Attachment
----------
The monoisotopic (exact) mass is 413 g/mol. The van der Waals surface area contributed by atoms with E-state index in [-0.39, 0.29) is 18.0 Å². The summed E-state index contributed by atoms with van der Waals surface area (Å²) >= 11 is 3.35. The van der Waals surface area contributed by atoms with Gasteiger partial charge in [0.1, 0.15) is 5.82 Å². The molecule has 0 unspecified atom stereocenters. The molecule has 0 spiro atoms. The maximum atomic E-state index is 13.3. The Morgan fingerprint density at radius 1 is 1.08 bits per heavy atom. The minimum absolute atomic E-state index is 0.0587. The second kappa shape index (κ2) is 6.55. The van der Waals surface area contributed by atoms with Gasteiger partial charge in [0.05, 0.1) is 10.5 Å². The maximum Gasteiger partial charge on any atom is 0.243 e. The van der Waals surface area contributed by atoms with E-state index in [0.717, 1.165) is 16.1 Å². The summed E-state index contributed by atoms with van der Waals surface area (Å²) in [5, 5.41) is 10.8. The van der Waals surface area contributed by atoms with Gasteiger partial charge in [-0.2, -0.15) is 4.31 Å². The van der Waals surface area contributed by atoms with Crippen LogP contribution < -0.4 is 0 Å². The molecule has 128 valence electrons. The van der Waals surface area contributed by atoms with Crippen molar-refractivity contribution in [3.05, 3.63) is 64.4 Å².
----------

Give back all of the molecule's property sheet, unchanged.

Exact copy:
The monoisotopic (exact) mass is 413 g/mol. The van der Waals surface area contributed by atoms with E-state index in [-0.39, 0.29) is 18.0 Å². The summed E-state index contributed by atoms with van der Waals surface area (Å²) >= 11 is 3.35. The van der Waals surface area contributed by atoms with Gasteiger partial charge in [0.1, 0.15) is 5.82 Å². The molecule has 0 unspecified atom stereocenters. The molecule has 0 spiro atoms. The maximum atomic E-state index is 13.3. The Morgan fingerprint density at radius 1 is 1.08 bits per heavy atom. The minimum absolute atomic E-state index is 0.0587. The second kappa shape index (κ2) is 6.55. The van der Waals surface area contributed by atoms with Gasteiger partial charge in [0.05, 0.1) is 10.5 Å². The maximum Gasteiger partial charge on any atom is 0.243 e. The van der Waals surface area contributed by atoms with E-state index in [0.717, 1.165) is 16.1 Å². The summed E-state index contributed by atoms with van der Waals surface area (Å²) in [5, 5.41) is 10.8. The van der Waals surface area contributed by atoms with Gasteiger partial charge in [-0.2, -0.15) is 4.31 Å². The van der Waals surface area contributed by atoms with Crippen LogP contribution < -0.4 is 0 Å². The molecule has 128 valence electrons. The van der Waals surface area contributed by atoms with Crippen molar-refractivity contribution in [3.05, 3.63) is 64.4 Å².